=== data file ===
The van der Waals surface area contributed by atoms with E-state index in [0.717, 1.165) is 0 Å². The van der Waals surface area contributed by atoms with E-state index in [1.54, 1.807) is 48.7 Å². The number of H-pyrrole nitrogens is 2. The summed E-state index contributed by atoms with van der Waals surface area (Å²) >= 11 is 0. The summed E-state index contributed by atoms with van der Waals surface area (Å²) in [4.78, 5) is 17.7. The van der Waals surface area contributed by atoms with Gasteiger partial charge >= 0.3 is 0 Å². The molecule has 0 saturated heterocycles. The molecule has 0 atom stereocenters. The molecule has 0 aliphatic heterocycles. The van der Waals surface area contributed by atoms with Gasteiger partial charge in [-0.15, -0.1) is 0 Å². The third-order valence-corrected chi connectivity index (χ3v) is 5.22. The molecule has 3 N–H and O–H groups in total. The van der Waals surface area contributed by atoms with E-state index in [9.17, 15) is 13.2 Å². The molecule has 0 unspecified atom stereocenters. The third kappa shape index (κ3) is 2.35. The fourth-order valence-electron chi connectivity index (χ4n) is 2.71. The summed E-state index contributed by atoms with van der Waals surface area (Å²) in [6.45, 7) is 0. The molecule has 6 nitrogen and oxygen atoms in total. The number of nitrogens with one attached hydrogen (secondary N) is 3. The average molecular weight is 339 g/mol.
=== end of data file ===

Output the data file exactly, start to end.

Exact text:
The van der Waals surface area contributed by atoms with E-state index in [0.717, 1.165) is 0 Å². The van der Waals surface area contributed by atoms with E-state index in [1.54, 1.807) is 48.7 Å². The number of H-pyrrole nitrogens is 2. The summed E-state index contributed by atoms with van der Waals surface area (Å²) >= 11 is 0. The summed E-state index contributed by atoms with van der Waals surface area (Å²) in [4.78, 5) is 17.7. The van der Waals surface area contributed by atoms with Gasteiger partial charge >= 0.3 is 0 Å². The molecule has 0 saturated heterocycles. The molecule has 0 atom stereocenters. The molecule has 0 aliphatic heterocycles. The van der Waals surface area contributed by atoms with Gasteiger partial charge in [-0.15, -0.1) is 0 Å². The third-order valence-corrected chi connectivity index (χ3v) is 5.22. The molecule has 3 N–H and O–H groups in total. The van der Waals surface area contributed by atoms with E-state index in [9.17, 15) is 13.2 Å². The molecule has 0 unspecified atom stereocenters. The third kappa shape index (κ3) is 2.35. The fourth-order valence-electron chi connectivity index (χ4n) is 2.71. The summed E-state index contributed by atoms with van der Waals surface area (Å²) in [6.45, 7) is 0. The molecule has 6 nitrogen and oxygen atoms in total. The number of nitrogens with one attached hydrogen (secondary N) is 3. The average molecular weight is 339 g/mol.